Concrete Terminology

Concrete
Concrete is an artificial building construction material made from a mixture of portland cement, water, fine and coarse particles, and a small amount of air. Concrete is the most widely used construction material in the world. Concrete is the only major building material that can be delivered to the job site in a soft state. This unique quality makes concrete desirable as a building material because it can be molded to virtually any form or shape. Strong, economical, and durable, concrete also provides a wide choice of surface textures and colors.

Composition
The two major components of concrete are wet cement and inert materials. The inert materials are usually composed of fine particles such as sand and coarse particles such as gravel, crushed stone, or slag. When portland cement is mixed with water, the compounds of the cement react and harden. As the cement hardens, it binds the particles into a solid mass. After exposed surfaces of concrete have hardened sufficiently to resist marring, they should be sprinkled or covered with water or kept moist by using moisture-retaining materials. The longer concrete stays moist, the stronger it becomes. Under normal conditions, concrete grows stronger as it grows older.

Depending on the applications, the proportions of the ingredients in the concrete can be altered to produce specific changes in its properties, particularly strength and durability. Concrete can be made watertight or highly permeable. The correct mixture can produce a heavy product or concrete light enough to float on water.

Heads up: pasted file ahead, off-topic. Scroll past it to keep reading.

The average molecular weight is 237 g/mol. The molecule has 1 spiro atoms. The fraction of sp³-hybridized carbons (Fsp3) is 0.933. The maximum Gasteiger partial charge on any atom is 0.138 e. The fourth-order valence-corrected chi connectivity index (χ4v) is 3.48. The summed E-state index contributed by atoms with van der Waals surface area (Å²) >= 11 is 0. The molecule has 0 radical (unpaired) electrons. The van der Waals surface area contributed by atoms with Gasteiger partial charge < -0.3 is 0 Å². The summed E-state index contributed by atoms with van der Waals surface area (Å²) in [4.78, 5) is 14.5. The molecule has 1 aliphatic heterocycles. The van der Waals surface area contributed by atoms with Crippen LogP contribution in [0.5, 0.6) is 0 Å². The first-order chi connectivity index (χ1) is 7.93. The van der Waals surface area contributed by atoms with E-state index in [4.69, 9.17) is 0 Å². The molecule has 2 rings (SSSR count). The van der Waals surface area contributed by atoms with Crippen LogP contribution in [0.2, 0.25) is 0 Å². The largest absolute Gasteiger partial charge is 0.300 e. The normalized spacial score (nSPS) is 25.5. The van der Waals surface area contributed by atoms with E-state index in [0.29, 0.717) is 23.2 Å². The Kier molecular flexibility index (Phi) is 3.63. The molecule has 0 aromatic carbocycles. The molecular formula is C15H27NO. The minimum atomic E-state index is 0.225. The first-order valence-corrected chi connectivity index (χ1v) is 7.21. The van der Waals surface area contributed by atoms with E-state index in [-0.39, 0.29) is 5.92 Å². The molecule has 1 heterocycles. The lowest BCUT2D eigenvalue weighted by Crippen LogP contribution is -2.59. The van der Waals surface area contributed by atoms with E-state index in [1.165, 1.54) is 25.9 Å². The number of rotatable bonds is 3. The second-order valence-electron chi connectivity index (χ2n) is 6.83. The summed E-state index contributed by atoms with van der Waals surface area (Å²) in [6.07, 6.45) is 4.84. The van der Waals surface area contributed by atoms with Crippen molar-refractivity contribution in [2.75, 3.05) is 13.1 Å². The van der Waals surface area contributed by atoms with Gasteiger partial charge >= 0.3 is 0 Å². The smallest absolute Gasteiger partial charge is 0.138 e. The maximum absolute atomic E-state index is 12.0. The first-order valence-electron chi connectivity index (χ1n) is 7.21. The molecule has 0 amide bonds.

Construction and Masonry Techniques
Concrete is poured into place in a number of ways. For the footings of small buildings, the wet concrete is poured directly into trenches dug into the earth below frost level. Concrete for foundations and certain types of walls is places between supporting wood or metal forms, which are removed after the concrete has hardened. In lift-slab construction, slabs are cast at ground level, then raised by hydraulic jacks and fastened to columns at the desired elevation. Many other forming techniques have been developed for specific situations.

In air-entrained concrete, tiny air bubbles are intentionally trapped in the cement. These bubbles act as a lubricant in freshly mixed concrete, reduce the need for fine particles, and, when used on roads and streets, limit scaling and provide room for the water in the concrete to expand harmlessly as freezing occurs.

Block and brick building units molded of concrete are used in all types of masonry construction. Masonry units are cored to reduce weight and to provide an insulating air space within the block. Basic block types are fairly well standardized today and are manufactured in virtually any color or texture.

Reinforced Concrete
Concrete in most construction work is reinforced with steel. When concrete structural members must resist extreme stretching forces, steel supplies the necessary strength. It is embedded in the concrete in the form of a mesh, or as roughened or twisted bars. Prestressing concrete with tightly stretched steel has removed many limitations on the spans and loads for which a concrete structure can be economically designed. The strengthening effect of prestressing results from compression. As the steel pulls along its length, the concrete is pressed together and becomes less subject to stretching forces in other directions. Prestressed concrete allows the construction of structures spanning greater widths than would otherwise be possible.

What Does "Slump" Mean?
Slump is an indication of how well the concrete flows. This is important to determine how much water is in the concrete. Usually, the lower the slump, the less water is in the mix and the stronger the concrete will be. The slump is measured by putting concrete in a 12" tall cone with a flat top, then pulling the cone up and allowing the concrete to slump down. The distance the concrete falls from the top of the cone to the top of the slumped concrete is the slump. With today's concrete though, you can achieve a high slump without using much water with the application of superplasticizers or mid-range water reducers.


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